Imani Jacqueline Brown is a New Orleans native, artist, activist, and researcher. She believes that art can drive policy and orients her practice toward the ever-elusive flicker of justice on the horizon, knowing that our world cannot find balance until social, ecological, and economic reparations are won. Imani is Director of Programs at Antenna, Co-Founder of Blights Out, and a core member of Occupy Museums. Through three years of experiential research into the system of housing development, Blights Out has discovered the legal lynchpin of gentrification in New Orleans and is calling for policy change to redress our city’s housing crisis. In 2017, Occupy Museums’ project, “Debtfair” was featured in the Whitney Biennial. Imani is Artistic Director of Fossil Free Festival, which will take place in New Orleans, April 7-8, 2018. In 2014, her paper, Performing Bare Life, was named best in her substream at LAEMOS in Havana, Cuba. Her writing has been published in Pelican Bomb, Krytyka Polityczna, and Shelterforce Magazine. Imani received her BA in Visual Arts and Anthropology from Columbia University in 2010. She will pursue her Master’s at the Center for Research Architecture at Goldsmiths, University of London, in Fall 2018.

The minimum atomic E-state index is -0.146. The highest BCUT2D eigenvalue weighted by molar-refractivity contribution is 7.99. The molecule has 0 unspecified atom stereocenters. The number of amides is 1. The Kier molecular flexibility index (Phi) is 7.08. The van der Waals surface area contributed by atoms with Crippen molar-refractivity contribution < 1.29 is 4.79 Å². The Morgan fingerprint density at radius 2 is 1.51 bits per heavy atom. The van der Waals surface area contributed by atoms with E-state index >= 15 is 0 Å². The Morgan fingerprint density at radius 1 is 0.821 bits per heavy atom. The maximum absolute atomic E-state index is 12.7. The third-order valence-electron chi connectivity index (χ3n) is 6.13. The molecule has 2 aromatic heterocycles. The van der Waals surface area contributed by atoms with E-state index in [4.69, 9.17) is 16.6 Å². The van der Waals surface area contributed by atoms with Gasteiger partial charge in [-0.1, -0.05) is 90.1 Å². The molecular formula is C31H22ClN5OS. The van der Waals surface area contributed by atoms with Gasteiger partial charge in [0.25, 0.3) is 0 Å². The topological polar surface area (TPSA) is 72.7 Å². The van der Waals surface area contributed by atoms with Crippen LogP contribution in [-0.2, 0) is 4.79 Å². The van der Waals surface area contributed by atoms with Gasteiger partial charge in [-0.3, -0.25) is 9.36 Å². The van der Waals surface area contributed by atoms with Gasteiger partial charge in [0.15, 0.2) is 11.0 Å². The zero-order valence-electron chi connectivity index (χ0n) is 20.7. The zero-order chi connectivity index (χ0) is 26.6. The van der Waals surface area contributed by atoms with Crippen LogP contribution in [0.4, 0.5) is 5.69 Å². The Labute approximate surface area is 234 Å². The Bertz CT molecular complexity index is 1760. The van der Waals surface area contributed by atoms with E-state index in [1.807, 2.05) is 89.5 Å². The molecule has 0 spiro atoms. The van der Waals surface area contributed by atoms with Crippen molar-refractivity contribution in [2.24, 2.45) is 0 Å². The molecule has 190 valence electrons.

Sonia Guiñansaca